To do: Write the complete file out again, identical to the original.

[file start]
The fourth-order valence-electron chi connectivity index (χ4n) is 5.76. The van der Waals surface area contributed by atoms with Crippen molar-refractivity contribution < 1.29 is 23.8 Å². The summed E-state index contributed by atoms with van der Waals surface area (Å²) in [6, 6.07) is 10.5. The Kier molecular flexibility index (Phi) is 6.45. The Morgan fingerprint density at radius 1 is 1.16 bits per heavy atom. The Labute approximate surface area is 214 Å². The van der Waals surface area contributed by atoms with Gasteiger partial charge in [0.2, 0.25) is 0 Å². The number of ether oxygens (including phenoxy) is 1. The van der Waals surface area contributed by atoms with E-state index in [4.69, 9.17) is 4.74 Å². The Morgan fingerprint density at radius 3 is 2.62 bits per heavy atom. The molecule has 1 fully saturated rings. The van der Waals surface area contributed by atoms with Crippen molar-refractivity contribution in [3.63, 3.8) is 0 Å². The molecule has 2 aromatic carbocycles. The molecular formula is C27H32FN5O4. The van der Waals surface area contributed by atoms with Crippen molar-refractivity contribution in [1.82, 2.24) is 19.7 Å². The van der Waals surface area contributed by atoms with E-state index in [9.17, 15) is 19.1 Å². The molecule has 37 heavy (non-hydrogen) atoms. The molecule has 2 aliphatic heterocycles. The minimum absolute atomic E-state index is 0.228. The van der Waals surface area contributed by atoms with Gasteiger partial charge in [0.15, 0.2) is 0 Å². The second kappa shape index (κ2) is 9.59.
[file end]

The fourth-order valence-electron chi connectivity index (χ4n) is 5.76. The van der Waals surface area contributed by atoms with Crippen molar-refractivity contribution < 1.29 is 23.8 Å². The summed E-state index contributed by atoms with van der Waals surface area (Å²) in [6, 6.07) is 10.5. The Kier molecular flexibility index (Phi) is 6.45. The Morgan fingerprint density at radius 1 is 1.16 bits per heavy atom. The Labute approximate surface area is 214 Å². The van der Waals surface area contributed by atoms with Gasteiger partial charge in [0.2, 0.25) is 0 Å². The number of ether oxygens (including phenoxy) is 1. The van der Waals surface area contributed by atoms with E-state index in [4.69, 9.17) is 4.74 Å². The Morgan fingerprint density at radius 3 is 2.62 bits per heavy atom. The molecule has 1 fully saturated rings. The van der Waals surface area contributed by atoms with Crippen molar-refractivity contribution in [3.63, 3.8) is 0 Å². The molecule has 2 aromatic carbocycles. The molecular formula is C27H32FN5O4. The van der Waals surface area contributed by atoms with Crippen molar-refractivity contribution in [1.82, 2.24) is 19.7 Å². The van der Waals surface area contributed by atoms with E-state index in [9.17, 15) is 19.1 Å². The molecule has 37 heavy (non-hydrogen) atoms. The molecule has 2 aliphatic heterocycles. The minimum absolute atomic E-state index is 0.228. The van der Waals surface area contributed by atoms with Gasteiger partial charge in [0.15, 0.2) is 0 Å². The second kappa shape index (κ2) is 9.59.